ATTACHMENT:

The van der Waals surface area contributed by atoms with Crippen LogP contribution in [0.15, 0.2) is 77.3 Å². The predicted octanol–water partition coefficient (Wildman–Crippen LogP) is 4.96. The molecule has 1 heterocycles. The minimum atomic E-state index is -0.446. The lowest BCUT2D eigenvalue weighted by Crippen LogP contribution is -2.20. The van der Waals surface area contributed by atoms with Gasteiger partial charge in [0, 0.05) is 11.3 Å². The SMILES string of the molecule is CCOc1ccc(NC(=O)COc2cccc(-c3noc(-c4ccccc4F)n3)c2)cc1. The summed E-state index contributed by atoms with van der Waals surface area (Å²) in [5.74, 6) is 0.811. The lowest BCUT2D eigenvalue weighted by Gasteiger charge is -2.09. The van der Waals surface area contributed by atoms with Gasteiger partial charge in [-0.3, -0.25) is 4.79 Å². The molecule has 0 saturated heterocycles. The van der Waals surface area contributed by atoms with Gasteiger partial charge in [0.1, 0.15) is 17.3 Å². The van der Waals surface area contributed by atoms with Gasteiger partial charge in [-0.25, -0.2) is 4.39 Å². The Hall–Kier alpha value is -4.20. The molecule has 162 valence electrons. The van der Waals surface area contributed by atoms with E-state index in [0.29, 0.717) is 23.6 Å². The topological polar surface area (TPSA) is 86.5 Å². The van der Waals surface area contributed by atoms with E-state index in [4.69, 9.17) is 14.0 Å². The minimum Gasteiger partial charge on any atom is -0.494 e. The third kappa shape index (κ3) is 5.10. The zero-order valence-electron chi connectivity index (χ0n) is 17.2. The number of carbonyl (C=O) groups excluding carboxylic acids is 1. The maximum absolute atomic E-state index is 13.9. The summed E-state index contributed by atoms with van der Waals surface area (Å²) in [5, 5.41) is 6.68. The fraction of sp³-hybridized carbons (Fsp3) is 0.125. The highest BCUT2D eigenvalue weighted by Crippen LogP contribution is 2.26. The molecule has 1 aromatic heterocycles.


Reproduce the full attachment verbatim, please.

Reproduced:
The van der Waals surface area contributed by atoms with Crippen LogP contribution in [0.15, 0.2) is 77.3 Å². The predicted octanol–water partition coefficient (Wildman–Crippen LogP) is 4.96. The molecule has 1 heterocycles. The minimum atomic E-state index is -0.446. The lowest BCUT2D eigenvalue weighted by Crippen LogP contribution is -2.20. The van der Waals surface area contributed by atoms with Gasteiger partial charge in [0, 0.05) is 11.3 Å². The SMILES string of the molecule is CCOc1ccc(NC(=O)COc2cccc(-c3noc(-c4ccccc4F)n3)c2)cc1. The summed E-state index contributed by atoms with van der Waals surface area (Å²) in [5.74, 6) is 0.811. The lowest BCUT2D eigenvalue weighted by Gasteiger charge is -2.09. The van der Waals surface area contributed by atoms with Gasteiger partial charge in [-0.3, -0.25) is 4.79 Å². The molecule has 0 saturated heterocycles. The van der Waals surface area contributed by atoms with Gasteiger partial charge in [0.1, 0.15) is 17.3 Å². The van der Waals surface area contributed by atoms with Gasteiger partial charge in [-0.25, -0.2) is 4.39 Å². The Hall–Kier alpha value is -4.20. The molecule has 162 valence electrons. The van der Waals surface area contributed by atoms with E-state index in [0.29, 0.717) is 23.6 Å². The topological polar surface area (TPSA) is 86.5 Å². The van der Waals surface area contributed by atoms with E-state index in [4.69, 9.17) is 14.0 Å². The minimum Gasteiger partial charge on any atom is -0.494 e. The third kappa shape index (κ3) is 5.10. The zero-order valence-electron chi connectivity index (χ0n) is 17.2. The number of carbonyl (C=O) groups excluding carboxylic acids is 1. The maximum absolute atomic E-state index is 13.9. The summed E-state index contributed by atoms with van der Waals surface area (Å²) in [5, 5.41) is 6.68. The fraction of sp³-hybridized carbons (Fsp3) is 0.125. The highest BCUT2D eigenvalue weighted by Crippen LogP contribution is 2.26. The molecule has 1 aromatic heterocycles.